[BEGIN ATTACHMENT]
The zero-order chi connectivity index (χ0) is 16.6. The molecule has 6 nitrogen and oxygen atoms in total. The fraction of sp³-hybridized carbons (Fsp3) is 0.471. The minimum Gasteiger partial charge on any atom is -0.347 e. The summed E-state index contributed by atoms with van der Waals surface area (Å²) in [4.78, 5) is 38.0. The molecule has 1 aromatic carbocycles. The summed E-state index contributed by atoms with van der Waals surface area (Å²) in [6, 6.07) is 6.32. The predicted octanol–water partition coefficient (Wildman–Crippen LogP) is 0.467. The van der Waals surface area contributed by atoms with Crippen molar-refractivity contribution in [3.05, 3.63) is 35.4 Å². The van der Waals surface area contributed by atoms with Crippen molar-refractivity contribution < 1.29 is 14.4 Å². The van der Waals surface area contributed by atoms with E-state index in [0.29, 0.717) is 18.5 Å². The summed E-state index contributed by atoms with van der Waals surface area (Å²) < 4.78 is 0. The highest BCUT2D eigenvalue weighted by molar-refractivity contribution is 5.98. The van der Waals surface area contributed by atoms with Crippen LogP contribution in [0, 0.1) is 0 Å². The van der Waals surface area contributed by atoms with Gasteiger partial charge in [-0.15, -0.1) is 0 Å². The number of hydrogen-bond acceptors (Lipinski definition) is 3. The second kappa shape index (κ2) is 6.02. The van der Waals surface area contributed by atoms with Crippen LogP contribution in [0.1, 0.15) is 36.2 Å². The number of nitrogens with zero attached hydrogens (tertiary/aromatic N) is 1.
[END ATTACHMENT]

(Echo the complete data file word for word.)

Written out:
The zero-order chi connectivity index (χ0) is 16.6. The molecule has 6 nitrogen and oxygen atoms in total. The fraction of sp³-hybridized carbons (Fsp3) is 0.471. The minimum Gasteiger partial charge on any atom is -0.347 e. The summed E-state index contributed by atoms with van der Waals surface area (Å²) in [4.78, 5) is 38.0. The molecule has 1 aromatic carbocycles. The summed E-state index contributed by atoms with van der Waals surface area (Å²) in [6, 6.07) is 6.32. The predicted octanol–water partition coefficient (Wildman–Crippen LogP) is 0.467. The van der Waals surface area contributed by atoms with Crippen molar-refractivity contribution in [3.05, 3.63) is 35.4 Å². The van der Waals surface area contributed by atoms with Crippen molar-refractivity contribution < 1.29 is 14.4 Å². The van der Waals surface area contributed by atoms with E-state index in [0.29, 0.717) is 18.5 Å². The summed E-state index contributed by atoms with van der Waals surface area (Å²) < 4.78 is 0. The highest BCUT2D eigenvalue weighted by molar-refractivity contribution is 5.98. The van der Waals surface area contributed by atoms with Crippen LogP contribution in [0, 0.1) is 0 Å². The van der Waals surface area contributed by atoms with Gasteiger partial charge in [-0.15, -0.1) is 0 Å². The number of hydrogen-bond acceptors (Lipinski definition) is 3. The second kappa shape index (κ2) is 6.02. The van der Waals surface area contributed by atoms with Crippen LogP contribution in [0.1, 0.15) is 36.2 Å². The number of nitrogens with zero attached hydrogens (tertiary/aromatic N) is 1.